Tilting National Historic Site of Canada

Tilting, Newfoundland and Labrador
General view of Tilting National Historic Site of Canada, 2001. (© Parks Canada Agency / Agence Parcs Canada, Rhona Goodspeed, 2001.)
General view
(© Parks Canada Agency / Agence Parcs Canada, Rhona Goodspeed, 2001.)
Address : Tilting, Newfoundland and Labrador

Recognition Statute: Historic Sites and Monuments Act (R.S.C., 1985, c. H-4)
Designation Date: 2003-06-30
  • 1730 to 1992 (Construction)

Other Name(s):
  • Tilting  (Designation Name)
  • Tilting Cultural Landscape  (Other Name)
Research Report Number: 2002-041


Existing plaque:  Tilting, Newfoundland and Labrador

Irish settlers began to shape this landscape from about the 1730s, building houses and fishing rooms around the harbour to support the inshore fishery. Influenced by the inheritance customs of their homeland, Tilting's residents subdivided the original land lots, developing clusters of extended family neighbourhoods. They also adapted the Irish tradition of keeping gardens, with those near the home more intensively cultivated and those farther away used mainly for hay or crops for winter storage. Like other Newfoundlanders, they enclosed their fields with wooden fences and pastured livestock on the open commons. Many of Tilting's landscape components, including the harbour, the extensive gardens near Sandy Cove and Oliver's Cove, and the summer and winter paths, are used in much the same way today as in the past. While continuing to evolve, this community retains an unusually complete range of vernacular building types, and the arrangements and interrelationships of traditional buildings and spaces have largely been maintained. Still inhabited by descendants of its early families, Tilting survives as a rare example of a once common Irish- Newfoundland cultural landscape.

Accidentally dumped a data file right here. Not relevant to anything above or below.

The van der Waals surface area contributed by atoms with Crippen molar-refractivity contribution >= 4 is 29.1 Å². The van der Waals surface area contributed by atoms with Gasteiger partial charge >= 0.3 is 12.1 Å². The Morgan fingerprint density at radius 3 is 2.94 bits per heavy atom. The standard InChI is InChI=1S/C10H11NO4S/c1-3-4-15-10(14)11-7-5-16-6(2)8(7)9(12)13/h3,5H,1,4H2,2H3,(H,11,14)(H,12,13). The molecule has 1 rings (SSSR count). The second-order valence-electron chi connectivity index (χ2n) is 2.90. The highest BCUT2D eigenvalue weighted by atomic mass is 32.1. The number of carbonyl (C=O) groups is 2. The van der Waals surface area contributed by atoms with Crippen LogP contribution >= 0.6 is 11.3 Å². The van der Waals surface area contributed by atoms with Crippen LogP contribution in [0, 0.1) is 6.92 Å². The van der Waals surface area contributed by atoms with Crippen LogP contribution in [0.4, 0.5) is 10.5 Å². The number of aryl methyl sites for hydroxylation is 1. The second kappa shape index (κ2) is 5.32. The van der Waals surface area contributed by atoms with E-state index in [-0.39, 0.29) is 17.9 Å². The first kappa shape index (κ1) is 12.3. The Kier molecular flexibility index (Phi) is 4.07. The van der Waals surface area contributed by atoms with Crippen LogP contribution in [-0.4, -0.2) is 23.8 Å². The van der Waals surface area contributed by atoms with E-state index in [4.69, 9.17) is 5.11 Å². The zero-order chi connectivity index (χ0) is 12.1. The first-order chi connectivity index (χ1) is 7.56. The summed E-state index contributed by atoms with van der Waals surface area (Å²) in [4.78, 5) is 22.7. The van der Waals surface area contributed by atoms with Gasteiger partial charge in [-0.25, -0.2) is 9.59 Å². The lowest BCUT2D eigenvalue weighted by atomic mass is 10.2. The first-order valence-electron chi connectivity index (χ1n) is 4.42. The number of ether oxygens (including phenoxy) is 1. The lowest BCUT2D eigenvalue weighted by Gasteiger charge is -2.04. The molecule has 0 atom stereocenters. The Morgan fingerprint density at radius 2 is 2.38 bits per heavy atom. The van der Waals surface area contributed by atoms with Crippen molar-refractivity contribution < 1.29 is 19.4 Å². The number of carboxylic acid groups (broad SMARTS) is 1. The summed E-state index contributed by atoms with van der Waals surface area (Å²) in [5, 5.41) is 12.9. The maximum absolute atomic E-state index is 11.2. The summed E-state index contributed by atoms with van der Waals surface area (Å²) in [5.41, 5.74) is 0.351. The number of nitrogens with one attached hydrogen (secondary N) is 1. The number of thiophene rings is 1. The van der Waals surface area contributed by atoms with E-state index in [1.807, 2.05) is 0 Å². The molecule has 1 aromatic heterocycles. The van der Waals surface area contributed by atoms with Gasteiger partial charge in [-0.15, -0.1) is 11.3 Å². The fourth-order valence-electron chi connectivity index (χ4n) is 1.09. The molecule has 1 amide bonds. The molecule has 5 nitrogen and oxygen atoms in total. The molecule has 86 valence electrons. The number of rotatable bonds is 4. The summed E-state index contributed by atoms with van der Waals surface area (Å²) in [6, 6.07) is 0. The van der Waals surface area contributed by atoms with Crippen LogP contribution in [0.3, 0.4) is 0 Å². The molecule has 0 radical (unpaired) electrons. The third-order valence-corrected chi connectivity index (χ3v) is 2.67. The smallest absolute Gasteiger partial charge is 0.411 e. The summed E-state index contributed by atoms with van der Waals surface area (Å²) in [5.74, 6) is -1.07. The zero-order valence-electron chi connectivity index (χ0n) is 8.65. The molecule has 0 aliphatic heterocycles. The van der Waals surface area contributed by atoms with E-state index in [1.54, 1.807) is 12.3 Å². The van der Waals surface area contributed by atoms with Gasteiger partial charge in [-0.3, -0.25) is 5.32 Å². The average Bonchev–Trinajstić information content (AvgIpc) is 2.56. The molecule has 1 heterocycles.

Description of Historic Place

Tilting National Historic Site of Canada is an outport landscape created by a coastal fishing community on the east coast of Fogo Island in Notre Dame Bay on Newfoundland’s northeast coast. The site includes small wooden vernacular dwellings and outbuildings as well as more modern structures scattered on the rocky island landscape, surrounded by gardens, pathways, the shoreline and the harbour. It is a continuing cultural landscape that encompasses natural, built and living places that together depict traditional outport life. The designation refers to the cultural landscape with its buildings and structures, including Pigeon Island and Tilting Harbour.

Heritage Value

Tilting was designated a national historic site of Canada in 2002 because: it possesses a landscape illustrating adaptations of Irish settlement patterns, both in its family neighbourhood clusters around the harbour and its remarkable fenced gardens; it is a rare surviving example of a Newfoundland outport where the use of its landscape components has been very largely maintained from at least the mid-18th century, when its Irish settlers first began to shape them; it is a rare example of an outport that retains both a virtually complete range of traditional buildings and spaces associated with Newfoundland’s inshore fishery, and their traditional interrelationships.